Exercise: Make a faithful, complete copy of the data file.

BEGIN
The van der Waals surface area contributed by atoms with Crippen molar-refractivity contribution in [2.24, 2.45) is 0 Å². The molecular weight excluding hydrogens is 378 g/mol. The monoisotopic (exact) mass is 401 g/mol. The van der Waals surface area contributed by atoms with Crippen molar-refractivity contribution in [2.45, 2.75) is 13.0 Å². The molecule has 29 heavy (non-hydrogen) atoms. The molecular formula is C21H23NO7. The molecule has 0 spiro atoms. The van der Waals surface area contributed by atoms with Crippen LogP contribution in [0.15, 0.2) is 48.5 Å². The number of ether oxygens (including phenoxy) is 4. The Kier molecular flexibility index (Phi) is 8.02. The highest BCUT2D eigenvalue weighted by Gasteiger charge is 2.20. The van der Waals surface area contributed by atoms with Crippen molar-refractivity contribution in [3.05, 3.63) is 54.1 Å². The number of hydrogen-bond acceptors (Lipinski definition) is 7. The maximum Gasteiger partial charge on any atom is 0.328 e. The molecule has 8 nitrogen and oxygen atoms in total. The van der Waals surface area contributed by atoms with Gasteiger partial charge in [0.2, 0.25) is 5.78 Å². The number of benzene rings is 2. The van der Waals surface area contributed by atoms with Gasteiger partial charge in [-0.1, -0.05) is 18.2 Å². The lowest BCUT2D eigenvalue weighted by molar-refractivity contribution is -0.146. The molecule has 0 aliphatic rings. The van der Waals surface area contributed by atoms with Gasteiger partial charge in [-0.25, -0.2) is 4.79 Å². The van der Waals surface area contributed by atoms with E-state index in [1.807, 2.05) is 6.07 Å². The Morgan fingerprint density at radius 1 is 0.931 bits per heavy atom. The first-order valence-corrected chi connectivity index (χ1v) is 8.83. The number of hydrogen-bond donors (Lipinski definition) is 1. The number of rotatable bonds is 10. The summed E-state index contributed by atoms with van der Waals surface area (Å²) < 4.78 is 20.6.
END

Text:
The van der Waals surface area contributed by atoms with Crippen molar-refractivity contribution in [2.24, 2.45) is 0 Å². The molecular weight excluding hydrogens is 378 g/mol. The monoisotopic (exact) mass is 401 g/mol. The van der Waals surface area contributed by atoms with Crippen molar-refractivity contribution in [2.45, 2.75) is 13.0 Å². The molecule has 29 heavy (non-hydrogen) atoms. The molecular formula is C21H23NO7. The molecule has 0 spiro atoms. The van der Waals surface area contributed by atoms with Crippen LogP contribution in [0.15, 0.2) is 48.5 Å². The number of ether oxygens (including phenoxy) is 4. The Kier molecular flexibility index (Phi) is 8.02. The highest BCUT2D eigenvalue weighted by Gasteiger charge is 2.20. The van der Waals surface area contributed by atoms with Crippen molar-refractivity contribution in [3.05, 3.63) is 54.1 Å². The number of hydrogen-bond acceptors (Lipinski definition) is 7. The maximum Gasteiger partial charge on any atom is 0.328 e. The molecule has 8 nitrogen and oxygen atoms in total. The van der Waals surface area contributed by atoms with Gasteiger partial charge in [0.2, 0.25) is 5.78 Å². The number of benzene rings is 2. The van der Waals surface area contributed by atoms with Gasteiger partial charge in [-0.1, -0.05) is 18.2 Å². The lowest BCUT2D eigenvalue weighted by molar-refractivity contribution is -0.146. The molecule has 0 aliphatic rings. The van der Waals surface area contributed by atoms with Gasteiger partial charge in [-0.25, -0.2) is 4.79 Å². The van der Waals surface area contributed by atoms with E-state index in [1.807, 2.05) is 6.07 Å². The Morgan fingerprint density at radius 1 is 0.931 bits per heavy atom. The first-order valence-corrected chi connectivity index (χ1v) is 8.83. The number of hydrogen-bond donors (Lipinski definition) is 1. The number of rotatable bonds is 10. The summed E-state index contributed by atoms with van der Waals surface area (Å²) < 4.78 is 20.6.